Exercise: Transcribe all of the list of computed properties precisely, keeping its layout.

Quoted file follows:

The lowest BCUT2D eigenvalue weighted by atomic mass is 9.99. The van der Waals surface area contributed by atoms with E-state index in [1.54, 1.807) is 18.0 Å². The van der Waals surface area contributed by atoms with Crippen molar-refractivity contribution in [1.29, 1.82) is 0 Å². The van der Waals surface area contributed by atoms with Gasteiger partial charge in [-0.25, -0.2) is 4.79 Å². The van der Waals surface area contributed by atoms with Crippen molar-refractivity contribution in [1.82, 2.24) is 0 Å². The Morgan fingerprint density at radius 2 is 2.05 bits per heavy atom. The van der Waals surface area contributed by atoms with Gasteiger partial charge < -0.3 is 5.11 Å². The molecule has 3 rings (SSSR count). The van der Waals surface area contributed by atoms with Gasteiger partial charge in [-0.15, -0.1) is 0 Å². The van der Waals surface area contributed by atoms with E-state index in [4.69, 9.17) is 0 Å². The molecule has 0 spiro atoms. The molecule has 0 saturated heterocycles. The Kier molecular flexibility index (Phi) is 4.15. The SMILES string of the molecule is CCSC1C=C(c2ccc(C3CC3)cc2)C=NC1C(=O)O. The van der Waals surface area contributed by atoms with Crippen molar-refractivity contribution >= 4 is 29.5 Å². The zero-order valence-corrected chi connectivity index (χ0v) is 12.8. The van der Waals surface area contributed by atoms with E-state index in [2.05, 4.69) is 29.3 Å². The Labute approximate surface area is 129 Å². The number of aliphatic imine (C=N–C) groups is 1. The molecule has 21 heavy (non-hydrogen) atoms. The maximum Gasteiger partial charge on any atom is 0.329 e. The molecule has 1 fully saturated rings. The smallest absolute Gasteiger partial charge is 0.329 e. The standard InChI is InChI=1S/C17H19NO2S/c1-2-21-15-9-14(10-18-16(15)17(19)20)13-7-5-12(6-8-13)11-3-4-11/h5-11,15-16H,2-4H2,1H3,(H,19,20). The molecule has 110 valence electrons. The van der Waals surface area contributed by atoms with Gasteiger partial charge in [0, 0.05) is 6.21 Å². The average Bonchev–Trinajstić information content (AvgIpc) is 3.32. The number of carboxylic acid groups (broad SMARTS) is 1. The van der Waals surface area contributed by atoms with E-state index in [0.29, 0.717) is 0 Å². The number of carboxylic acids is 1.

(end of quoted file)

The lowest BCUT2D eigenvalue weighted by atomic mass is 9.99. The van der Waals surface area contributed by atoms with E-state index in [1.54, 1.807) is 18.0 Å². The van der Waals surface area contributed by atoms with Crippen molar-refractivity contribution in [1.29, 1.82) is 0 Å². The van der Waals surface area contributed by atoms with Gasteiger partial charge in [-0.25, -0.2) is 4.79 Å². The van der Waals surface area contributed by atoms with Crippen molar-refractivity contribution in [1.82, 2.24) is 0 Å². The Morgan fingerprint density at radius 2 is 2.05 bits per heavy atom. The van der Waals surface area contributed by atoms with Gasteiger partial charge < -0.3 is 5.11 Å². The molecule has 3 rings (SSSR count). The van der Waals surface area contributed by atoms with Gasteiger partial charge in [-0.15, -0.1) is 0 Å². The van der Waals surface area contributed by atoms with E-state index in [4.69, 9.17) is 0 Å². The molecule has 0 spiro atoms. The molecule has 0 saturated heterocycles. The Kier molecular flexibility index (Phi) is 4.15. The SMILES string of the molecule is CCSC1C=C(c2ccc(C3CC3)cc2)C=NC1C(=O)O. The van der Waals surface area contributed by atoms with Crippen molar-refractivity contribution >= 4 is 29.5 Å². The zero-order valence-corrected chi connectivity index (χ0v) is 12.8. The van der Waals surface area contributed by atoms with E-state index in [2.05, 4.69) is 29.3 Å². The Labute approximate surface area is 129 Å². The number of aliphatic imine (C=N–C) groups is 1. The molecule has 21 heavy (non-hydrogen) atoms. The maximum Gasteiger partial charge on any atom is 0.329 e. The molecule has 1 fully saturated rings. The smallest absolute Gasteiger partial charge is 0.329 e. The standard InChI is InChI=1S/C17H19NO2S/c1-2-21-15-9-14(10-18-16(15)17(19)20)13-7-5-12(6-8-13)11-3-4-11/h5-11,15-16H,2-4H2,1H3,(H,19,20). The molecule has 110 valence electrons. The van der Waals surface area contributed by atoms with Gasteiger partial charge in [0, 0.05) is 6.21 Å². The average Bonchev–Trinajstić information content (AvgIpc) is 3.32. The number of carboxylic acid groups (broad SMARTS) is 1. The van der Waals surface area contributed by atoms with E-state index in [0.29, 0.717) is 0 Å². The number of carboxylic acids is 1.